Session tackles future of Jordan's biodiversity, reserves

Thursday, January 16, 2020

AMMAN — The Royal Society for the Conservation of Nature (RSCN) on Thursday hosted a session titled “Future of Natural Reserves in the Context of Sustainable Development” to discuss stakeholders' shared responsibility towards environmental protection, specifically regarding nature reserves.

The session, conducted in cooperation with Edama for Energy, Water and Environment and with support from the German Agency for International Cooperation (GIZ), was attended by HRH Princess Alia, HRH Princess Basma Bint Ali, Minister of Environment Saleh Kharabsheh, RSCN President Khaled Irani, Edama President Doraid Mahasnah and policy makers, as well as representatives of the GIZ and environmental activists, in addition to members of the media.

“The environment is an umbrella concept that embraces all biodiversity of the Kingdom and is not limited to natural reserves,” Princess Alia said.

Jordan’s regulations "properly protect" the environment, however, to have a greater impact, attention must be given to applying such laws that safeguard nature, Princess Alia added. 

Jordan needs to conduct a full evaluation of its ecosystem services, not just focus on their financial returns, Princess Basma said during the session.

”Through assessing the impact of the Kingdom’s ecosystem services on citizens’ lives, the scientific and practical value of biodiversity will be more deeply understood,” she added.

The Ministry of Environment, in cooperation with various stakeholders, aims at increasing the area of protected biodiversity in Jordan from 4 per cent of the Kingdom's total area to 17 per cent, Kharabsheh said.

The session took place nearly a week after the Southern Military Zone Command halted its activities in Fifa Reserve on January 10, which had resulted in the uprooting of trees on 1,600 dunums in a six-kilometre-long plot of land within the reserve's boundaries.

“What happened in Fifa Reserve, which harmed its local biodiversity, is a lesson learned. Now there is the aim of greater engagement between concerned parties, making it a platform for greater awareness,” Kharabsheh said.

Scientific studies are scheduled to be carried out by the ministry with the support of the RSCN focused on the protection of natural reserves, Kharabsheh announced.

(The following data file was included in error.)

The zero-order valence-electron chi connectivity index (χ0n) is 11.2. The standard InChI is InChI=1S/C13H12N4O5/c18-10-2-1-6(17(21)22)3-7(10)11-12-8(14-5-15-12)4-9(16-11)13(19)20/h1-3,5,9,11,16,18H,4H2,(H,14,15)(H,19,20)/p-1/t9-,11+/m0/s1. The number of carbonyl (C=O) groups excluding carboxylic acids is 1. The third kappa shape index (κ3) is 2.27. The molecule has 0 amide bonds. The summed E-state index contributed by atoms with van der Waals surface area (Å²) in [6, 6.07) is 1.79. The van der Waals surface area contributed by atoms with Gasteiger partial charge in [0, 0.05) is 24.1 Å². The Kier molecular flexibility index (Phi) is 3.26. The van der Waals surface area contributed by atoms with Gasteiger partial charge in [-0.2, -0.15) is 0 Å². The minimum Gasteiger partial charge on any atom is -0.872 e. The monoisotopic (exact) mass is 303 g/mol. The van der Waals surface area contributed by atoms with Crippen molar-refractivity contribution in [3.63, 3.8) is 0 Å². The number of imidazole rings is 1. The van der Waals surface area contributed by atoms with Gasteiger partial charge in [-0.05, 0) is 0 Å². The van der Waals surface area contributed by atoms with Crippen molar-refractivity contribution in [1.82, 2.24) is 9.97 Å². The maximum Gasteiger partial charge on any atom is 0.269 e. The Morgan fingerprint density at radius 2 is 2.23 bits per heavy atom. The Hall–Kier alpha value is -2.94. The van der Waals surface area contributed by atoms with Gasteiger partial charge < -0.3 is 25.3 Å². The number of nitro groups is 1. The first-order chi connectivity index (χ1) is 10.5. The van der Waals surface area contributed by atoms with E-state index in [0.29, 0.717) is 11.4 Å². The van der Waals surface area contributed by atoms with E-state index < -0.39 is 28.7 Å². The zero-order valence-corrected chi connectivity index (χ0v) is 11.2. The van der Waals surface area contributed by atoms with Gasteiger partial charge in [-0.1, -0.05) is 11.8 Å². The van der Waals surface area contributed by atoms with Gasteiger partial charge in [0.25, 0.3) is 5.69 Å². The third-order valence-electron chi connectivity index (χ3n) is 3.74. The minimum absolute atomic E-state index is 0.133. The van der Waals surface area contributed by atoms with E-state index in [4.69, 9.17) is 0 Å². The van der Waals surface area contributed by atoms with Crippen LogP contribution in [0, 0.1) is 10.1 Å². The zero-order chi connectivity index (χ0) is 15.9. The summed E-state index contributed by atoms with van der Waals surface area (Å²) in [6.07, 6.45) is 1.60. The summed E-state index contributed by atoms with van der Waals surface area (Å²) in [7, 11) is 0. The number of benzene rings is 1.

“Today’s gathering reaffirms Jordan’s emphasis on the environment, as a melting pot for biodiversity from three continents,” the RSCN president said during the commencement of the session.

Jordan is located on one of the most vital bird migration routes, as the Jordan Rift Valley is a key transit point for birds coming from Europe to Africa, Irani said, adding that this makes it an "ethical imperative" to protect these birds.

The RSCN is mandated by the ministries of Environment and Agriculture to manage nature conservation in the Kingdom, Irani said.

“Our role is to concentrate on the future of protected areas. Consequently, reserves’ sites are selected upon global and local studies and criteria, with the aim of having ecosystems representative of exceptional and rare biodiversity,” he noted. 

Nature reserves are Jordan’s “natural heritage”, and should not be compromised, Irani stressed, adding that natural reserves cover about 4 per cent of Jordan’s area and that there are 10 protected areas in the Kingdom, including Shaumari Wildlife Reserve, Azraq Wetland Reserve, Mujib Biosphere Reserve, Ajloun Forest Reserve and Fifa Nature Reserve.

International recognition and attention has been given to Jordan’s protected areas, which are included on the IUCN Green List of Protected and Conserved Areas, in addition to receiving other awards, Irani noted.

The session also covered environmental challenges, such as water shortage and destruction of environmental areas, in addition to poaching and other issues.

Source: Jordan Times